03rd Nov2014

‘Beckoning the Butcher’ Review

by Nicky Johnson

Stars: Damien Lipp, Stephanie Mauro, Tristen Barr, Sophie Wright, Tilly Legge, Lliam Murphy, Janet Watson Kruse, Peter Flaherty | Written and Directed by Dale Trott


Beckoning the Butcher follows the story of Chris (Lipp), an online vlogger who finds ghost summoning rituals and films himself doing them. Becoming more and more desperate for ideas, he turns to his brother for help and is given a ritual for beckoning the butcher. Along with his girlfriend Tara (Mauro), his best friend Brent (Barr) and two friends Nicole (Wright) and Lorraine (Legge), they take a trip up to an old house Brent knew was free in the outback to perform the ritual, which required them each to sign their name on a piece of paper and add their blood, which Tara refuses to add. The ritual seems to be a dud and they almost give up when Brent hears some strange sounds…

This film genuinely freaked me out. I’m a tough one to freak; I usually just groan and roll my eyes unless the visuals are genuinely shocking. Yet this super low budget, Blair Witch style fake documentary had me on edge to the point where I was playing Wild World by Cat Stevens on my guitar to keep calm. The footage of the actual ritual and aftermath is all handycam style shooting, intercut with documentary interviews with David, a psychic, and the Detective that investigated what happened.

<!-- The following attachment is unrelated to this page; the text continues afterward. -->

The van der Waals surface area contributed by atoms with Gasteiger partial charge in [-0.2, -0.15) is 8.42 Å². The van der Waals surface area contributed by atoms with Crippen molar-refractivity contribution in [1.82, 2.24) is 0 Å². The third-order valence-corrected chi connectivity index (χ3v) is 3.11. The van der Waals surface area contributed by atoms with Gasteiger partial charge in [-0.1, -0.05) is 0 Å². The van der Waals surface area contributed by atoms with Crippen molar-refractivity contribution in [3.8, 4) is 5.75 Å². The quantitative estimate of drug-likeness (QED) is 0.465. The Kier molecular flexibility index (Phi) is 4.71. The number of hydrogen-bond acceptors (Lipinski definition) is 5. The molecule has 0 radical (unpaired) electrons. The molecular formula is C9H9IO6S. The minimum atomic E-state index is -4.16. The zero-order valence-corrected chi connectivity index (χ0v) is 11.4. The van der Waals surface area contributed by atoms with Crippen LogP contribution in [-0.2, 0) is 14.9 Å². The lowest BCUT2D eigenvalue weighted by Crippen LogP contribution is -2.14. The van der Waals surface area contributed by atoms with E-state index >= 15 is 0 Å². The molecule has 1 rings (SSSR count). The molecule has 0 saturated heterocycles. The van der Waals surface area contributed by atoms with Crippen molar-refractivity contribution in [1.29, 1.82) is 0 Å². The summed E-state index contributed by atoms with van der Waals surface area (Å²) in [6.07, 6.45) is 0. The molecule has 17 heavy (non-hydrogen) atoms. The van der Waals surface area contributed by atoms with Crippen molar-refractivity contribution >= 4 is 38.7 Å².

There’s positives and negatives to that. On the bad side, it can take away from the action, and can feel a little dull, but on the positive it does work as a good tension breaker. Usually the tension builds and builds to a jump scare, a reaction, and then we go to one of the psychic or whoever to explain either what we’ve just seen or add some depth to the story and then back we go. Everything comes together brilliantly as well. The acting is genuine and believable, the script well written, the location is fantastic and really creepy, and I had to give points to the Dale Trott, who cut his teeth writing and directing this, for mentioning and talking about the ‘deep web’.

If anything, this does what the Blair Witch didn’t; it gave you a reason to watch it through to the end, other than to just see if anything actually happens. For a film made on a budget of $3000 AUD, this is a fantastically well done film. To contrast it to the ‘horror’ film I reviewed last, Judas Ghost, this is everything it failed it be. It may not be a fresh format or particularly innovative, but it’s at least enjoyable and actually freaky. Congrats to Dale Trott and the great actors for successfully making me put off going to bed.

***** 5/5

Beckoning the Butcher is out now on DVD, courtesy of Monster Pictures.


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